In this quick tutorial, we'll show how to set the Java version in Maven.
Before moving on, we can check the default JDK version of Maven. Running the mvn -v command will show the Java version in which Maven runs.
2. Use the Compiler Plugin
We can specify the desired Java version in the compiler plugin.
2.1. Compiler Plugin
The first option is setting the version in compiler plugin properties:
<properties> <maven.compiler.target>1.8</maven.compiler.target> <maven.compiler.source>1.8</maven.compiler.source> </properties>
The Maven compiler accepts this command with –target and –source versions. If we want to use the Java 8 language features, the –source should be set to 1.8.
Also, for the compiled classes to be compatible with JVM 1.8, the –target value should be 1.8.
The default value for both of them is the 1.6 version.
Alternatively, we can configure the compiler plugin directly:
<plugins> <plugin> <artifactId>maven-compiler-plugin</artifactId> <configuration> <source>1.8</source> <target>1.8</target> </configuration> </plugin> </plugins>
The maven-compiler-plugin also has additional configuration properties that allow us to have more control over the compilation process beyond -source and -target versions.
2.2. Java 9 and Beyond
Furthermore, starting from the JDK 9 version, we can use a new -release command-line option. This new argument will automatically configure the compiler to produce class files that will link against the implementation of the given platform version.
By default, the -source and -target options don't guarantee a cross-compilation.
This means that we cannot run our application on older versions of the platform. Additionally, to compile and run the programs for older Java versions, we also need to specify -bootclasspath option.
To cross-compile correctly, the new -release option replaces three flags: -source, -target and -bootclasspath.
After transforming our examples, we can declare the following for the plugin properties:
<properties> <maven.compiler.release>7</maven.compiler.release> </properties>
And for the maven-compiler-plugin starting from the 3.6 version, this is what we can write:
<plugin> <groupId>org.apache.maven.plugins</groupId> <artifactId>maven-compiler-plugin</artifactId> <version>3.8.0</version> <configuration> <release>7</release> </configuration> </plugin>
Notice that we can add the Java version in a new <release> attribute. In this example, we compile our application for Java 7.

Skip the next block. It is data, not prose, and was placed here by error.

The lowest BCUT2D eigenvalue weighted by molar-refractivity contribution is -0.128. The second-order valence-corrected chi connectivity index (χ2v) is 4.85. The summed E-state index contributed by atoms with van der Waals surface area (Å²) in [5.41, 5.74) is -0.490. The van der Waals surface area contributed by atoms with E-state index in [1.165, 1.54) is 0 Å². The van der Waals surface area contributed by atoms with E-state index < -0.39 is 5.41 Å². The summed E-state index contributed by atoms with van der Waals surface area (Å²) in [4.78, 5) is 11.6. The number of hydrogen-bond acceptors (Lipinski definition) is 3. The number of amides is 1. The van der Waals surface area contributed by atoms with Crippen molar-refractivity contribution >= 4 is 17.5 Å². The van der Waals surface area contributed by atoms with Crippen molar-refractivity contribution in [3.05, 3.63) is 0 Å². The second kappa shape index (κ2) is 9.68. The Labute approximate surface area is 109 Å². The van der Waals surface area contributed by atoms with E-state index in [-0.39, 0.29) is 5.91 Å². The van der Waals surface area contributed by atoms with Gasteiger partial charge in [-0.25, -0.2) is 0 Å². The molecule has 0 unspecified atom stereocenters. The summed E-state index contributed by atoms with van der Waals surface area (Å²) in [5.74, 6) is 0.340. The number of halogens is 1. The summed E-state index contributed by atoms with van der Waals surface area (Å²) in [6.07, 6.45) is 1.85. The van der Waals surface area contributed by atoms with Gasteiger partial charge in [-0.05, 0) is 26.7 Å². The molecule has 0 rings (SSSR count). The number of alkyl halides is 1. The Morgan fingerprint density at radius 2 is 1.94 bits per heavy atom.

What's more, we don't need a JDK 7 installed in our machine. Java 9 already contains all the information for linking the new language features with JDK 7.
3. Spring Boot Specification
Spring Boot applications specify the JDK version inside of the properties tags in the pom.xml file.
First, we need to add spring-boot-starter-parent as a parent to our project:
<parent> <groupId>org.springframework.boot</groupId> <artifactId>spring-boot-starter-parent</artifactId> </parent>
This parent POM allows us to configure default plugins and multiple properties including the Java version — by default, the Java version is 1.8.
However, we can override the default version of the parent by specifying the java.version property:
<properties> <java.version>9</java.version> </properties>
By setting the java.version property, we declare that the source and the target Java versions are both equal to 1.9.
Above all, we should keep in mind that this property is a Spring Boot Specification. Additionally, starting from Spring Boot 2.0, Java 8 is the minimum version.
This means we can't use or configure Spring Boot for the older JDK versions.
This quick tutorial demonstrated the possible ways of setting Java version in our Maven project.
Here's a summary of the main takeaways:
- Using <java.version> is possible only with the Spring Boot application.
- For simple cases, maven.compiler.source and maven.compiler.target properties should be the best fit.
- Finally, to have more control over the compilation process, use the maven-compiler-plugin configuration settings.